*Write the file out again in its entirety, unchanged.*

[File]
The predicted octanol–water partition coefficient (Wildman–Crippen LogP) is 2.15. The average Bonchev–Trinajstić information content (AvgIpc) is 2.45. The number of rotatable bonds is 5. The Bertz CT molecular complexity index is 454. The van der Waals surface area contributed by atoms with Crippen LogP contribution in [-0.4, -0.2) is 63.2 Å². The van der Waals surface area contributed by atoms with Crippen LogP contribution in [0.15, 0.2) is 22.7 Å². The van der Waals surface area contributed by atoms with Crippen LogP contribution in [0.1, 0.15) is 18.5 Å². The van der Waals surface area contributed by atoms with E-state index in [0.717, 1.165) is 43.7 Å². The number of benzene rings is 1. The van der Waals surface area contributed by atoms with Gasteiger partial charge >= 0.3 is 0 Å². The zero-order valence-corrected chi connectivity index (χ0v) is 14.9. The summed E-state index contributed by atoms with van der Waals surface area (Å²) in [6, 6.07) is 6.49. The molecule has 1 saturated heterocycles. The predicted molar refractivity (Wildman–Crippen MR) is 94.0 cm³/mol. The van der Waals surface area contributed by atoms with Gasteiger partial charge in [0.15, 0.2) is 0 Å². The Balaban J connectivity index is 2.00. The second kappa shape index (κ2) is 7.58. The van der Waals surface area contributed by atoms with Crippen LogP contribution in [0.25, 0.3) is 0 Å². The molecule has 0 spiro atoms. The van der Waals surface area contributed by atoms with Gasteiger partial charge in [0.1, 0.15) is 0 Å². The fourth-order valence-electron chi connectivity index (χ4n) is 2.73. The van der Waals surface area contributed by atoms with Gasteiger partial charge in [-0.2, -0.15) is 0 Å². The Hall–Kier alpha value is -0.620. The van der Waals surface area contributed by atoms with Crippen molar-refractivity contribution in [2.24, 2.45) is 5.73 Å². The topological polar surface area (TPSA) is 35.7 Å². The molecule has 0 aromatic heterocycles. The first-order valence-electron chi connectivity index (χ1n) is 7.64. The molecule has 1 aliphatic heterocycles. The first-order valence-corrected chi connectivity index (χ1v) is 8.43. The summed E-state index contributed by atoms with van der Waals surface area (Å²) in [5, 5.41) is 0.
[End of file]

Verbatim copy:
The predicted octanol–water partition coefficient (Wildman–Crippen LogP) is 2.15. The average Bonchev–Trinajstić information content (AvgIpc) is 2.45. The number of rotatable bonds is 5. The Bertz CT molecular complexity index is 454. The van der Waals surface area contributed by atoms with Crippen LogP contribution in [-0.4, -0.2) is 63.2 Å². The van der Waals surface area contributed by atoms with Crippen LogP contribution in [0.15, 0.2) is 22.7 Å². The van der Waals surface area contributed by atoms with Crippen LogP contribution in [0.1, 0.15) is 18.5 Å². The van der Waals surface area contributed by atoms with E-state index in [0.717, 1.165) is 43.7 Å². The number of benzene rings is 1. The van der Waals surface area contributed by atoms with Gasteiger partial charge >= 0.3 is 0 Å². The zero-order valence-corrected chi connectivity index (χ0v) is 14.9. The summed E-state index contributed by atoms with van der Waals surface area (Å²) in [6, 6.07) is 6.49. The molecule has 1 saturated heterocycles. The predicted molar refractivity (Wildman–Crippen MR) is 94.0 cm³/mol. The van der Waals surface area contributed by atoms with Gasteiger partial charge in [0.15, 0.2) is 0 Å². The Balaban J connectivity index is 2.00. The second kappa shape index (κ2) is 7.58. The van der Waals surface area contributed by atoms with Crippen LogP contribution in [0.25, 0.3) is 0 Å². The molecule has 0 spiro atoms. The van der Waals surface area contributed by atoms with Gasteiger partial charge in [0.1, 0.15) is 0 Å². The fourth-order valence-electron chi connectivity index (χ4n) is 2.73. The van der Waals surface area contributed by atoms with Gasteiger partial charge in [-0.2, -0.15) is 0 Å². The Hall–Kier alpha value is -0.620. The van der Waals surface area contributed by atoms with Crippen molar-refractivity contribution in [2.24, 2.45) is 5.73 Å². The topological polar surface area (TPSA) is 35.7 Å². The molecule has 0 aromatic heterocycles. The first-order valence-electron chi connectivity index (χ1n) is 7.64. The molecule has 1 aliphatic heterocycles. The first-order valence-corrected chi connectivity index (χ1v) is 8.43. The summed E-state index contributed by atoms with van der Waals surface area (Å²) in [5, 5.41) is 0.